Unpublished Dispositionroger B. Kowieski, Petitioner, v. Merit Systems Protection Board, Respondent, 826 F.2d 1071 (Fed. Cir. 1987)Annotate this Case
Before MARKEY, Chief Judge, BENNETT, Senior Circuit Judge, and SMITH, Circuit Judge.
The decision of the Merit Systems Protection Board (board), Docket Nos. NY03518610475 and NY34438610472, dismissing Roger B. Kowieski's appeal challenging the Federal Emergency Management Agency's (agency's) alleged reduction in grade and reduction in force, is affirmed.
Having considered Kowieski's arguments, this court nevertheless has concluded that Kowieski has failed to sustain his burden of establishing that the board has jurisdiction over his appeal. See 5 C.F.R. Sec. 1201.56(a) (2). The board correctly held that a reclassification downward is not an appealable action where, as here, the employee has an "entitlement" to retain for two years the grade and pay of the position formerly occupied. See Schaffer v. Merit Systems Protection Board, 751 F.2d 1250, 1252 (Fed. Cir. 1985). The board also correctly held that downgrade reclassification was not within the board's jurisdiction as a reduction-in-force appeal, Kowieski having never challenged the merits of the reduction in force which the record establishes was for lack of funds and not a reflection on Kowieski's performance or conduct.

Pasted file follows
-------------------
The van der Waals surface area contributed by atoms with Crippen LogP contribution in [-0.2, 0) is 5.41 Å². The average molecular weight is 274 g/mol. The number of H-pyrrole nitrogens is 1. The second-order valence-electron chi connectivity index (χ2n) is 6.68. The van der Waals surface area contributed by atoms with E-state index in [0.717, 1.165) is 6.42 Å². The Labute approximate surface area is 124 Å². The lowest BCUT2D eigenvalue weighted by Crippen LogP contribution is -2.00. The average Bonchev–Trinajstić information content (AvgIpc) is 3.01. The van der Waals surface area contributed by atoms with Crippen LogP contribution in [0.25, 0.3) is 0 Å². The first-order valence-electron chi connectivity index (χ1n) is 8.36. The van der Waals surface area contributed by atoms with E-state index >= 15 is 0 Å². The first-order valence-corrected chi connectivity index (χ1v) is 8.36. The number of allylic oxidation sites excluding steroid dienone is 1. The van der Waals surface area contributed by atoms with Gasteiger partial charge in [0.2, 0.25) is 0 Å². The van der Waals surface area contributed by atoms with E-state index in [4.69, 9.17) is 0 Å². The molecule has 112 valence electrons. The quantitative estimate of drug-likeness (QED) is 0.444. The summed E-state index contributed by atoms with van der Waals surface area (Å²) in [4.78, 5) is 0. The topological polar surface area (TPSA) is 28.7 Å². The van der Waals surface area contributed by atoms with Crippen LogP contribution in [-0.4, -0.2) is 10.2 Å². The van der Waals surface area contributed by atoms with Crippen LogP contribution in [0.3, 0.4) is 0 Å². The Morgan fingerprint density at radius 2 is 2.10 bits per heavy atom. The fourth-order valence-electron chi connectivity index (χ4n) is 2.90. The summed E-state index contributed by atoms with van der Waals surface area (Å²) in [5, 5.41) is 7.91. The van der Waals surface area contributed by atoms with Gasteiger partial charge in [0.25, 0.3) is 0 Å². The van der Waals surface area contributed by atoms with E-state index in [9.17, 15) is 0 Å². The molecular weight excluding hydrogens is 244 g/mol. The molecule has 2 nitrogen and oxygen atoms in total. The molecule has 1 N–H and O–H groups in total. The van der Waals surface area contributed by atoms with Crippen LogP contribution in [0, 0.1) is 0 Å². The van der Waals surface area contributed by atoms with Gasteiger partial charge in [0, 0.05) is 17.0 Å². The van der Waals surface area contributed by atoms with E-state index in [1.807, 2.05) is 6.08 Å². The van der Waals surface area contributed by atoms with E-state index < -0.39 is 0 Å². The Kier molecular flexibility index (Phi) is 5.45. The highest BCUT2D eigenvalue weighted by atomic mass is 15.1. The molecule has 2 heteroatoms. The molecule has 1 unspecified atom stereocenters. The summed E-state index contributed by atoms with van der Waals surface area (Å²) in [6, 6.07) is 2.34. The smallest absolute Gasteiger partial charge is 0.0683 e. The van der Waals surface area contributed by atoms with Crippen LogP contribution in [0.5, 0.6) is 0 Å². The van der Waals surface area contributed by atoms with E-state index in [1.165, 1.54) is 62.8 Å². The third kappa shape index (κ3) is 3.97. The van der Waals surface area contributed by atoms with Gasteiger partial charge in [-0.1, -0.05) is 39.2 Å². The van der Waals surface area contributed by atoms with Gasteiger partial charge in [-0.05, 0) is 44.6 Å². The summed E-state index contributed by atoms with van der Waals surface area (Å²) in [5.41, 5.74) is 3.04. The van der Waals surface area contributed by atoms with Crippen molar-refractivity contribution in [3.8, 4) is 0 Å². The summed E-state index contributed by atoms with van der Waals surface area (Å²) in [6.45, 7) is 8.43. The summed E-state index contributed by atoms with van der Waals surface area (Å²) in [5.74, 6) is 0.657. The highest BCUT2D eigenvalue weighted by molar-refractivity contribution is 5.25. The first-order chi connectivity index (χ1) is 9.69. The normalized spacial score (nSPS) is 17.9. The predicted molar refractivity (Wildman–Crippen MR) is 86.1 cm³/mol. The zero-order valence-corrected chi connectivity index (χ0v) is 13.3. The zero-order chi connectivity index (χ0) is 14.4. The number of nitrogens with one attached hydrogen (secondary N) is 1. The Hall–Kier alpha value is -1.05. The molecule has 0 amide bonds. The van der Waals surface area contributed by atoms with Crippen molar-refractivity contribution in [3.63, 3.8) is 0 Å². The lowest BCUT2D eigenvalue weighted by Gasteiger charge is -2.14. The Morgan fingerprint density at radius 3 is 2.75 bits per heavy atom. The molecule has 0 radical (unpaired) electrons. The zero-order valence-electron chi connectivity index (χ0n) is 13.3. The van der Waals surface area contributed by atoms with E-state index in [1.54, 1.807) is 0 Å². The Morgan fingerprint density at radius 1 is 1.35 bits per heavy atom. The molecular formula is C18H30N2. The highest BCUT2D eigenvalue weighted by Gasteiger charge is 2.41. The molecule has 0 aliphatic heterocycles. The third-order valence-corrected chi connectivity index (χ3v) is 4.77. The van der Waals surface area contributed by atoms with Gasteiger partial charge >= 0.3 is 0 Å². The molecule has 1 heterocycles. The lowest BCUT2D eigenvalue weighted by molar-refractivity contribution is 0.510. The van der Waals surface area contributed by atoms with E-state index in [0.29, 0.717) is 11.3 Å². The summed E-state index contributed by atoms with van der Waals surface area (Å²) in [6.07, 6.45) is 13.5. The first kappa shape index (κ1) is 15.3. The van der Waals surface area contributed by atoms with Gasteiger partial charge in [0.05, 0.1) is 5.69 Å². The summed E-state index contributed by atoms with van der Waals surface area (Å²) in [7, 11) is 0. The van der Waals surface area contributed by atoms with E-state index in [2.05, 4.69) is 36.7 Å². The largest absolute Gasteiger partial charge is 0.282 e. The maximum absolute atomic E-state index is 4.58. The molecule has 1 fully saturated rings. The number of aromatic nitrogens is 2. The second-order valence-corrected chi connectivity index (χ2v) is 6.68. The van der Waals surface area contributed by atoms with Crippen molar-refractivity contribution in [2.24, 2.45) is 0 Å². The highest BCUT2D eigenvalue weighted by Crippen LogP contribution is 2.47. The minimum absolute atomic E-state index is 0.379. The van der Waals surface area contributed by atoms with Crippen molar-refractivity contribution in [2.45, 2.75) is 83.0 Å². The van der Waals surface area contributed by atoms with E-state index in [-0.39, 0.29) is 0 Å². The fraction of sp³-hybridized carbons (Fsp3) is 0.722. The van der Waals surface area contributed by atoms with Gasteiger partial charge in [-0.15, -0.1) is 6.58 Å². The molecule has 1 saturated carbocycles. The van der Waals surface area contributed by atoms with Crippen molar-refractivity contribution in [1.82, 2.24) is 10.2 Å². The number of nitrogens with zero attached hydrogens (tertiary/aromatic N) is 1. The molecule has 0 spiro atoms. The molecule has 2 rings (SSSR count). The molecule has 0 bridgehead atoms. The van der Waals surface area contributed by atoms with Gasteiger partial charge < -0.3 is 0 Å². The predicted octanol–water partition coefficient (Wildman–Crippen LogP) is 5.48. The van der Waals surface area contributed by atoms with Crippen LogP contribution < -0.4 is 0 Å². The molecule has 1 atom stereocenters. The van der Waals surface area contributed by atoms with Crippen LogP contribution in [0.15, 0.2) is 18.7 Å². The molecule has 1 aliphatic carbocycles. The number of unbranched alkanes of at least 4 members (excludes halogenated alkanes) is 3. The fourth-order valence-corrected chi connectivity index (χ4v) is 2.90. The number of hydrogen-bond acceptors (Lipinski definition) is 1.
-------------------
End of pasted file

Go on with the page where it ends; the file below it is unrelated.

Kowieski's argument that his reclassification was in contemplation and as part of the reduction in force and thus is appealable under 5 U.S.C. § 5366(a) (2) (B) is without merit, the record providing little if any support for linking the reclassification and the reduction in force. Though less than a month separated Kowieski's reclassification and the reduction in force, that is in itself insufficient in this case to provide the necessary nexus. See Schaffer, 751 F.2d at 1253. Lastly, because the board has no otherwise appealable action before it, Kowieski cannot challenge before the board his reassignment. See Manning v. Merit Systems Protection Board, 742 F.2d 1424, 1427 (Fed. Cir. 1984).
We affirm the board's opinion because we do not find the decision arbitrary, capricious, an abuse of discretion, or otherwise not in accordance with law, or obtained without procedures required by law, rule, or regulation having been followed, or unsupported by substantial evidence. 5 U.S.C. § 7703(c) (1982); see Hayes v. Department of the Navy, 727 F.2d 1535, 1537 (Fed. Cir. 1984).